Why was the Chinese military engineering mice with "humanized" lungs in the summer of 2019?

AP Photo/Ng Han Guan

Ed grabbed the big takeaway from the splashy new Vanity Fair piece this morning, that federal efforts to investigate the lab-leak theory were hamstrung by numerous conflicts of interest within the public-health bureaucracy.

But here’s a provocative bit of news buried deeper in the story that’s worth some attention.

There’s no smoking gun of wrongdoing, just an … interesting coincidence.

As the NSC tracked these disparate clues, U.S. government virologists advising them flagged one study first submitted in April 2020. Eleven of its 23 coauthors worked for the Academy of Military Medical Sciences, the Chinese army’s medical research institute. Using the gene-editing technology known as CRISPR, the researchers had engineered mice with humanized lungs, then studied their susceptibility to SARS-CoV-2. As the NSC officials worked backward from the date of publication to establish a timeline for the study, it became clear that the mice had been engineered sometime in the summer of 2019, before the pandemic even started. The NSC officials were left wondering: Had the Chinese military been running viruses through humanized mouse models, to see which might be infectious to humans?

Believing they had uncovered important evidence in favor of the lab-leak hypothesis, the NSC investigators began reaching out to other agencies. That’s when the hammer came down. “We were dismissed,” said Anthony Ruggiero, the NSC’s senior director for counterproliferation and biodefense. “The response was very negative.”

If I understand that timeline correctly, the mice were engineered a few months before the coronavirus emerged and it’s unclear when researchers began testing SARS-CoV-2 on those mice. Hmmmm.

There’s an innocent possibility, a damning possibility, and a deeply sinister possibility to explain the coincidence of timing, that China’s military happened to have mice with “humanized” lungs onhand practically at the very moment they might need to test the effect of a novel respiratory virus on human beings. The innocent explanation: There are lots of respiratory viruses out there, and lots of coronaviruses. Being able to test any virus you like on “humanized” lungs would be useful to scientists whether or not SARS-CoV-2 existed. The timing could be a true coincidence.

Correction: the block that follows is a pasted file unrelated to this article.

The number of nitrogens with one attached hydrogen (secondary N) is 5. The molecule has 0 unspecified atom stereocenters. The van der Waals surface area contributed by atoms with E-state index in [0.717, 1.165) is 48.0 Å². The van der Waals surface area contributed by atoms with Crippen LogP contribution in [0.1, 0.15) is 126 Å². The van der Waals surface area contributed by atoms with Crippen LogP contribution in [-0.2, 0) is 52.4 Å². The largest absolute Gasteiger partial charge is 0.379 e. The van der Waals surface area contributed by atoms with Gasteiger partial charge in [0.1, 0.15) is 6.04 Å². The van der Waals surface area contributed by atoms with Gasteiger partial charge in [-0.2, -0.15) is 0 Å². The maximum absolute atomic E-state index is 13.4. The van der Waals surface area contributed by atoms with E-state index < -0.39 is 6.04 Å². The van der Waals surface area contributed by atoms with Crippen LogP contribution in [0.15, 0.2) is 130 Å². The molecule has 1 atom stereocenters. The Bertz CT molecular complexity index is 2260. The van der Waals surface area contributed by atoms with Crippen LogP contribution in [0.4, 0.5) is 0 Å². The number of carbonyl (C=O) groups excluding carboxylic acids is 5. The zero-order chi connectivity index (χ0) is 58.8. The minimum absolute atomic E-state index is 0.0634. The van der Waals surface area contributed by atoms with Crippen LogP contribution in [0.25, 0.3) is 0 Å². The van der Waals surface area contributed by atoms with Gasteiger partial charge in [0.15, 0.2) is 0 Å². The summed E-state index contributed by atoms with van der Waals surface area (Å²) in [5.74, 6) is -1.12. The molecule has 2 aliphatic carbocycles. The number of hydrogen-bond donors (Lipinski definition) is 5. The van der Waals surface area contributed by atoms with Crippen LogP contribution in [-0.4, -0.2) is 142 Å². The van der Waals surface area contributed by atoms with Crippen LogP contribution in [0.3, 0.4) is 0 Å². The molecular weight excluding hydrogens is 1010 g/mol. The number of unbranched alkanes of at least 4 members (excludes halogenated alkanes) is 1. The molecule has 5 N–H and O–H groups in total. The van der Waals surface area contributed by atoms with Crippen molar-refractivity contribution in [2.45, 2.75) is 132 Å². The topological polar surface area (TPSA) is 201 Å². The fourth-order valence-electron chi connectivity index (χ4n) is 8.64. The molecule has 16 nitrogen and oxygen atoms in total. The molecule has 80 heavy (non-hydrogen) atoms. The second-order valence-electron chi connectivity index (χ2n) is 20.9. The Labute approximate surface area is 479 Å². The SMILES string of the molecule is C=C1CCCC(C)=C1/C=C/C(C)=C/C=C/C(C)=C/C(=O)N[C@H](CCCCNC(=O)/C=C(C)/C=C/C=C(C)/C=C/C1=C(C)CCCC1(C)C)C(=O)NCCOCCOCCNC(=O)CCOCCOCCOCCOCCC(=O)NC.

The damning possibility is that Chinese scientists were doing gain-of-function research on the “humanized” mice, ultimately producing what we now know as SARS-CoV-2. Maybe experiments with those mice led to the lab accident that unleashed the pandemic on the world. In this scenario the lab was negligent but basically well intended: The point of gain-of-function research, after all, is to “get ahead” of evolution by trying to predict how a virus might become dangerous to humans in the wild by seeing how it evolves in a lab.

The sinister possibility, per the involvement of Chinese military scientists, is that they were doing bioweapons research to see if they could cook something up that would be dangerous to humans. I read a story a few days ago quoting a U.S. scientist who’s skeptical of the lab-leak theory for the simple reason that the Wuhan Institute of Virology routinely published data on which viruses they were studying. None of the viruses described in their research prior to fall 2019 look anything like SARS-CoV-2, he said. So if it came from that lab, where’s the evidence that they had a virus like that onhand?